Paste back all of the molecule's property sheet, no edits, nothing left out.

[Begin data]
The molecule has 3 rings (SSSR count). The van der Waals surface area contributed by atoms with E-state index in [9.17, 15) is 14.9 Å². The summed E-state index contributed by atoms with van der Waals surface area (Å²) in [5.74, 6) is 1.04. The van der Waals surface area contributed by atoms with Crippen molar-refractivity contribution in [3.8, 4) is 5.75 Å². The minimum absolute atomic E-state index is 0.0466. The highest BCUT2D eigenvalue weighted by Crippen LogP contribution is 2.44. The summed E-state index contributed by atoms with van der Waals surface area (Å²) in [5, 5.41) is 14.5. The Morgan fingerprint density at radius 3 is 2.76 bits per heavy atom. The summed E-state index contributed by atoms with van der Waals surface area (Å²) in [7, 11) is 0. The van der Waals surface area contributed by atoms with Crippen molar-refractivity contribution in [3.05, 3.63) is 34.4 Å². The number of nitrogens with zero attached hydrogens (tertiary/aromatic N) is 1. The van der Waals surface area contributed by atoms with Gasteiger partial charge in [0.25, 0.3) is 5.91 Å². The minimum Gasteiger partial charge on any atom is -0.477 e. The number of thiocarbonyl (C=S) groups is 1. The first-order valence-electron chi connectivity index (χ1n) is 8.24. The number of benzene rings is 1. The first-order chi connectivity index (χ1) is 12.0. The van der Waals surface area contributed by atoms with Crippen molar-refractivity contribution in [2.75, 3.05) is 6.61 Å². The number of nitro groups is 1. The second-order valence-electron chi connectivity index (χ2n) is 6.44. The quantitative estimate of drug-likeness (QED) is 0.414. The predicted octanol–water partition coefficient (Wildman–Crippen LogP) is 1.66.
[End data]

The molecule has 3 rings (SSSR count). The van der Waals surface area contributed by atoms with E-state index in [9.17, 15) is 14.9 Å². The summed E-state index contributed by atoms with van der Waals surface area (Å²) in [5.74, 6) is 1.04. The van der Waals surface area contributed by atoms with Crippen molar-refractivity contribution in [3.8, 4) is 5.75 Å². The minimum absolute atomic E-state index is 0.0466. The highest BCUT2D eigenvalue weighted by Crippen LogP contribution is 2.44. The summed E-state index contributed by atoms with van der Waals surface area (Å²) in [5, 5.41) is 14.5. The Morgan fingerprint density at radius 3 is 2.76 bits per heavy atom. The summed E-state index contributed by atoms with van der Waals surface area (Å²) in [7, 11) is 0. The van der Waals surface area contributed by atoms with Crippen molar-refractivity contribution in [3.05, 3.63) is 34.4 Å². The number of nitrogens with zero attached hydrogens (tertiary/aromatic N) is 1. The van der Waals surface area contributed by atoms with Gasteiger partial charge in [0.25, 0.3) is 5.91 Å². The minimum Gasteiger partial charge on any atom is -0.477 e. The number of thiocarbonyl (C=S) groups is 1. The first-order valence-electron chi connectivity index (χ1n) is 8.24. The number of benzene rings is 1. The first-order chi connectivity index (χ1) is 12.0. The van der Waals surface area contributed by atoms with Crippen molar-refractivity contribution in [2.75, 3.05) is 6.61 Å². The number of nitro groups is 1. The second-order valence-electron chi connectivity index (χ2n) is 6.44. The quantitative estimate of drug-likeness (QED) is 0.414. The predicted octanol–water partition coefficient (Wildman–Crippen LogP) is 1.66.